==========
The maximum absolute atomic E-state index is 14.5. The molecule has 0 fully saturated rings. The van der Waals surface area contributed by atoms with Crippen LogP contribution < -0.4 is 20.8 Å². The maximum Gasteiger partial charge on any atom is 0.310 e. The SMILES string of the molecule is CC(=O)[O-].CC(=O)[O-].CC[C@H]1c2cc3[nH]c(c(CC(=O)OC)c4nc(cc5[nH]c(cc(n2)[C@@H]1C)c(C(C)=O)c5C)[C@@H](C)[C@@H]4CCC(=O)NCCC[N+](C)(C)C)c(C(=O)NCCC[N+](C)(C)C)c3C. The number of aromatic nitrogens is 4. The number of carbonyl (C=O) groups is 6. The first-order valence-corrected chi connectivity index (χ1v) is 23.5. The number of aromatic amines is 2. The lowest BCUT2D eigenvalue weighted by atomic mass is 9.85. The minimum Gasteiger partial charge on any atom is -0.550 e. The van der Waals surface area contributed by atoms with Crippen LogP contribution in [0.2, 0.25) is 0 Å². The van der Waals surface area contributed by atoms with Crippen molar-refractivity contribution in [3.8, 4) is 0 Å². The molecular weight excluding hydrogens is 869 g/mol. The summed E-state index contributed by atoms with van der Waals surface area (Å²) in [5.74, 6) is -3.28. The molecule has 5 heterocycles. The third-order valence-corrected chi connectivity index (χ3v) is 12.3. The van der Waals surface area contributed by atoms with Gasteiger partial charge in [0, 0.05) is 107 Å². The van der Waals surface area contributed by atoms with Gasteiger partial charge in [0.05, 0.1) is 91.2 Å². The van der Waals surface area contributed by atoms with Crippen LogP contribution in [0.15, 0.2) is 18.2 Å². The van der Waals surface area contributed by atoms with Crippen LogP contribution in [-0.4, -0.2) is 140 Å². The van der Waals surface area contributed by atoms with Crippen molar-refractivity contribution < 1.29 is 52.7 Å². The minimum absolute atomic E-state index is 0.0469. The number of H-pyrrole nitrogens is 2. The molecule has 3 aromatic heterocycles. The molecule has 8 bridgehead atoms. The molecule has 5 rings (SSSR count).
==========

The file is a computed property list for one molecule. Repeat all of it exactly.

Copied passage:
The maximum absolute atomic E-state index is 14.5. The molecule has 0 fully saturated rings. The van der Waals surface area contributed by atoms with Crippen LogP contribution < -0.4 is 20.8 Å². The maximum Gasteiger partial charge on any atom is 0.310 e. The SMILES string of the molecule is CC(=O)[O-].CC(=O)[O-].CC[C@H]1c2cc3[nH]c(c(CC(=O)OC)c4nc(cc5[nH]c(cc(n2)[C@@H]1C)c(C(C)=O)c5C)[C@@H](C)[C@@H]4CCC(=O)NCCC[N+](C)(C)C)c(C(=O)NCCC[N+](C)(C)C)c3C. The number of aromatic nitrogens is 4. The number of carbonyl (C=O) groups is 6. The first-order valence-corrected chi connectivity index (χ1v) is 23.5. The number of aromatic amines is 2. The lowest BCUT2D eigenvalue weighted by atomic mass is 9.85. The minimum Gasteiger partial charge on any atom is -0.550 e. The van der Waals surface area contributed by atoms with Crippen LogP contribution in [0.2, 0.25) is 0 Å². The van der Waals surface area contributed by atoms with Crippen molar-refractivity contribution in [3.8, 4) is 0 Å². The molecular weight excluding hydrogens is 869 g/mol. The summed E-state index contributed by atoms with van der Waals surface area (Å²) in [5.74, 6) is -3.28. The molecule has 5 heterocycles. The third-order valence-corrected chi connectivity index (χ3v) is 12.3. The van der Waals surface area contributed by atoms with Gasteiger partial charge in [0, 0.05) is 107 Å². The van der Waals surface area contributed by atoms with Gasteiger partial charge in [0.05, 0.1) is 91.2 Å². The van der Waals surface area contributed by atoms with Crippen LogP contribution in [0.15, 0.2) is 18.2 Å². The van der Waals surface area contributed by atoms with Crippen LogP contribution in [-0.4, -0.2) is 140 Å². The van der Waals surface area contributed by atoms with Crippen molar-refractivity contribution < 1.29 is 52.7 Å². The minimum absolute atomic E-state index is 0.0469. The number of H-pyrrole nitrogens is 2. The molecule has 3 aromatic heterocycles. The molecule has 8 bridgehead atoms. The molecule has 5 rings (SSSR count).